The Human Factors of Medicine
Abraham Verghese, MD, the American Society of Hematology (ASH) Clinical News®
In the wide-ranging interview, Verghese speaks frankly about the danger of losing sight of patients under the deluge of data that is now available to clinicians. In recent years, Verghese’s primarily focused on ways to keep the human element of medicine alive, even as physicians embrace technology and data science. He notes, “Every day, new patients come to see a physician, and if the physician and the patient don't connect on a human level on that first meeting, it affects everything that follows, including compliance and treatment outcomes.”
When his research group at Stanford University decided to focus on the art and science of human connection in medicine, they began their study by conducting an extensive literature survey on that sense of patient-physician connection and how to better foster that relationship. Physicians, patients, and people from nonmedical professions that involve intense interpersonal interactions (like firefighters and social workers) were interviewed to find the most effective practices for fostering physician presence and connection with patients.
Verghese explains, “The patient-physician interaction is one human being coming to another in distress. All the data in the world can't substitute for one's desire to be comforted by another human being.” However, clinicians also need to deliver evidence-based care. Because of the volume of patients, a physician must see, they struggle with cultivating physician presence.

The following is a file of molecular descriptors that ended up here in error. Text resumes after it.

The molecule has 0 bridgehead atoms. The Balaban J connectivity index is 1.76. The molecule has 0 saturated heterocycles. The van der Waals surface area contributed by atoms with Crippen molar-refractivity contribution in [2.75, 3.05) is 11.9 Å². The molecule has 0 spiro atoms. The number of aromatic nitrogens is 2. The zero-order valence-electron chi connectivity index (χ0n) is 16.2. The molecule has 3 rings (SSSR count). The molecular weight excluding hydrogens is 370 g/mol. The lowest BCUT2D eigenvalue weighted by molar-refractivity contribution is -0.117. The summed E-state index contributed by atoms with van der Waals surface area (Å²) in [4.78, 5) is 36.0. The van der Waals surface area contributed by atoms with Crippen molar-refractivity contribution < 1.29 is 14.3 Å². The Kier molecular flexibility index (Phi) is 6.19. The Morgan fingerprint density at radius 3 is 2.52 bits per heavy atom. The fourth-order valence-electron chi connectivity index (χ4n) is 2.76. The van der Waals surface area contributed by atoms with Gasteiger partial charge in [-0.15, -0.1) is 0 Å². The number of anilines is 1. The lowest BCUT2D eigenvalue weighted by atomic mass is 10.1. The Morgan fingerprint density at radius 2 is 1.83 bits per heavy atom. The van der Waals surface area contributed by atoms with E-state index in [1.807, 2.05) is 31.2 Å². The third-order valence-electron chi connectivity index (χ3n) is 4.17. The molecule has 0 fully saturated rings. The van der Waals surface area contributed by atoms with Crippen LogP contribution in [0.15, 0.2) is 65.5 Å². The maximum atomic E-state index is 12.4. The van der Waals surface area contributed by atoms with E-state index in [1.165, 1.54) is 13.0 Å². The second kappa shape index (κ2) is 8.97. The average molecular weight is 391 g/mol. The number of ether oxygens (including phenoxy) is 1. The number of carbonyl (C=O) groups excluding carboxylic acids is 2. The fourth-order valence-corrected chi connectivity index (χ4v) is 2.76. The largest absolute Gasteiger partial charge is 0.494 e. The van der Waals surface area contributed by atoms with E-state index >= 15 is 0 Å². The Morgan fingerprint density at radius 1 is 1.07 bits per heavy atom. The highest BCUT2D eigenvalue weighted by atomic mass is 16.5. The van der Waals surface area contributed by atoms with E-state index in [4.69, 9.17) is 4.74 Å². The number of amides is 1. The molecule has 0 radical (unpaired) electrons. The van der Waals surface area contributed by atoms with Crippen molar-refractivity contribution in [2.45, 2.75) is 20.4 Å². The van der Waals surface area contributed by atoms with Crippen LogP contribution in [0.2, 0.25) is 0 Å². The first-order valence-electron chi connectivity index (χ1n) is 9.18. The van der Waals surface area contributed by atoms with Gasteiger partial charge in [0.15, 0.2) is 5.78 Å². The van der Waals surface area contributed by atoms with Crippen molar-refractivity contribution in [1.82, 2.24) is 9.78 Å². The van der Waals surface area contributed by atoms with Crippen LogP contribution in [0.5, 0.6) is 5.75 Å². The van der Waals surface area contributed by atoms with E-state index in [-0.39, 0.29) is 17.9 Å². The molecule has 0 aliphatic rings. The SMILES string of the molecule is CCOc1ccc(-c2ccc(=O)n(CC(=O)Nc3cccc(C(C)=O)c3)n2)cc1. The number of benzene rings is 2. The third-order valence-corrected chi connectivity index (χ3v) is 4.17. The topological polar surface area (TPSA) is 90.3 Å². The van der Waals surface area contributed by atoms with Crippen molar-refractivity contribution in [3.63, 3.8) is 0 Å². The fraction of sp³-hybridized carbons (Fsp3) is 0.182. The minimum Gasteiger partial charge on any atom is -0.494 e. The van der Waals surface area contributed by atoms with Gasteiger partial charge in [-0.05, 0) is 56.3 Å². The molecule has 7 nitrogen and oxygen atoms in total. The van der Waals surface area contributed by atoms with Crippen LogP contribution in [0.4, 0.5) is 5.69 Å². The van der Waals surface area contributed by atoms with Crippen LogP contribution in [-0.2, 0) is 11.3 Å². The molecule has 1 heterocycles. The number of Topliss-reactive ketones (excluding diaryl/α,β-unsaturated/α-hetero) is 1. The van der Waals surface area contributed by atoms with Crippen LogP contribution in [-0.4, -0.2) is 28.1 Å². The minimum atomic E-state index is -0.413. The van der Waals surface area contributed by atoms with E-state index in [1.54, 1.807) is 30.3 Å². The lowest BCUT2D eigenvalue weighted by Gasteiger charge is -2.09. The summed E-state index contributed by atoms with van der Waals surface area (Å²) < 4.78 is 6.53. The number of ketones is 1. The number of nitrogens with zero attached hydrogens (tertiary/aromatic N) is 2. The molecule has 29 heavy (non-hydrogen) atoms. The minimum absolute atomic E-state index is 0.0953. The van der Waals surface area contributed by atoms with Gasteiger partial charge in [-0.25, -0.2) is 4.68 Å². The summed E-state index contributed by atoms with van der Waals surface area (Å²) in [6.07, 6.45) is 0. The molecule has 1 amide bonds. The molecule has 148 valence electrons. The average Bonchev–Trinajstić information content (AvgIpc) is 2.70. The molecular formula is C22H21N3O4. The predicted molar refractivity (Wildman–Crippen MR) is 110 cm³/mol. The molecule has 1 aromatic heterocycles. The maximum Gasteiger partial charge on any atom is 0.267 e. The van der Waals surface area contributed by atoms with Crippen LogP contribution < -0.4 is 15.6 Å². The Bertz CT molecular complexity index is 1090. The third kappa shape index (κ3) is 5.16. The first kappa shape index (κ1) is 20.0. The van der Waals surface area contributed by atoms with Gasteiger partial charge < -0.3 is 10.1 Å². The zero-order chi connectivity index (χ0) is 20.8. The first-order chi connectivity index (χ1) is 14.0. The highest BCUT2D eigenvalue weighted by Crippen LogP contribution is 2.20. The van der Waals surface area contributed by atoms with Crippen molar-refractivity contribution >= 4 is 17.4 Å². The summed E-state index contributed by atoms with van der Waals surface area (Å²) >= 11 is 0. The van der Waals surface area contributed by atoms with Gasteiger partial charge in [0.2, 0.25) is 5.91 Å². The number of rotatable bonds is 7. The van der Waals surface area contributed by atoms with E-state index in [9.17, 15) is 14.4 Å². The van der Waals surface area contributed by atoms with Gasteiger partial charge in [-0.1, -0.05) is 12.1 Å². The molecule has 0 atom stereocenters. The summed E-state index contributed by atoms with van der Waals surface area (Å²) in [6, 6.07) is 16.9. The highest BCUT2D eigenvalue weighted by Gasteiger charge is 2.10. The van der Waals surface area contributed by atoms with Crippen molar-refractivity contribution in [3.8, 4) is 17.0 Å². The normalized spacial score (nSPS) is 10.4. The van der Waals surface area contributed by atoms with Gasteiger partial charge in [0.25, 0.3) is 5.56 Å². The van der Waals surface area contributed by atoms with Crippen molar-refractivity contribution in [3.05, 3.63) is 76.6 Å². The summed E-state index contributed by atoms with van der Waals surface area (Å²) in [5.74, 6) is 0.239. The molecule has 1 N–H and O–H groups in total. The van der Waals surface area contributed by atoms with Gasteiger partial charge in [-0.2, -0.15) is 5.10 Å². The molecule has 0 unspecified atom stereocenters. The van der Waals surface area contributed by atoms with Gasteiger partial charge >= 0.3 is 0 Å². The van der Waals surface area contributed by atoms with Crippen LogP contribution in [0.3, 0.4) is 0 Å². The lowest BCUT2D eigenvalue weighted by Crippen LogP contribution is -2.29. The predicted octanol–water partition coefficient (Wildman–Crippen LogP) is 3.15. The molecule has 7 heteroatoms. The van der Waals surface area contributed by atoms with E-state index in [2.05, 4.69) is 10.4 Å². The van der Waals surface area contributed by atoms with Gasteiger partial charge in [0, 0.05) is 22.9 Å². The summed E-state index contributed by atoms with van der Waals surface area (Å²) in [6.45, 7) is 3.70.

The Stanford study identified five practices to enhance a physician interaction with their patients. They are as follows:
- Preparing for the encounter with intention.
- Listening intently and completely to the patient.
- Agreeing with the patient on what matters most.
- Connecting with the patient's story.
- Exploring emotional cues.
Results from the study were recently published in the Journal of the American Medical Association (JAMA).
In the interview, Verghese recounts how his early experience as an orderly in a nursing home first sparked this interest in the humanity of medicine. It later crystalized with the arrival of the HIV epidemic in the 1980s. He says that prior to that, he was caught up in what he calls the "conceit of cure" – the idea that doctors could fix anything. “If you made an astute diagnosis, you could have a patient rise like Lazarus and walk out of the hospital.” HIV humbled him, because he and his fellow physicians watched young men succumb to a fatal disease for which they had absolutely no treatment. However, the physicians did learn how much their presence and caring mattered to these HIV-stricken men.
Writing became Verghese’s escape and salvation. He chronicled his experience of witnessing the devastation of HIV in a small town in Tennessee, first in a short story published in the New Yorker and then in two books My Own Country: A Doctor's Story and The Tennis Partner. In 2010 his epic novel Cutting for Stone was published bringing him both acclaim and a position at Stanford. His newly released 2023 book is The Covenant of Water.
(Gleaned from an interview in the May 2023 issue of American Society of Hematology (ASH) Clinical News®
To read the entire interview with Abraham Verghese, MD click on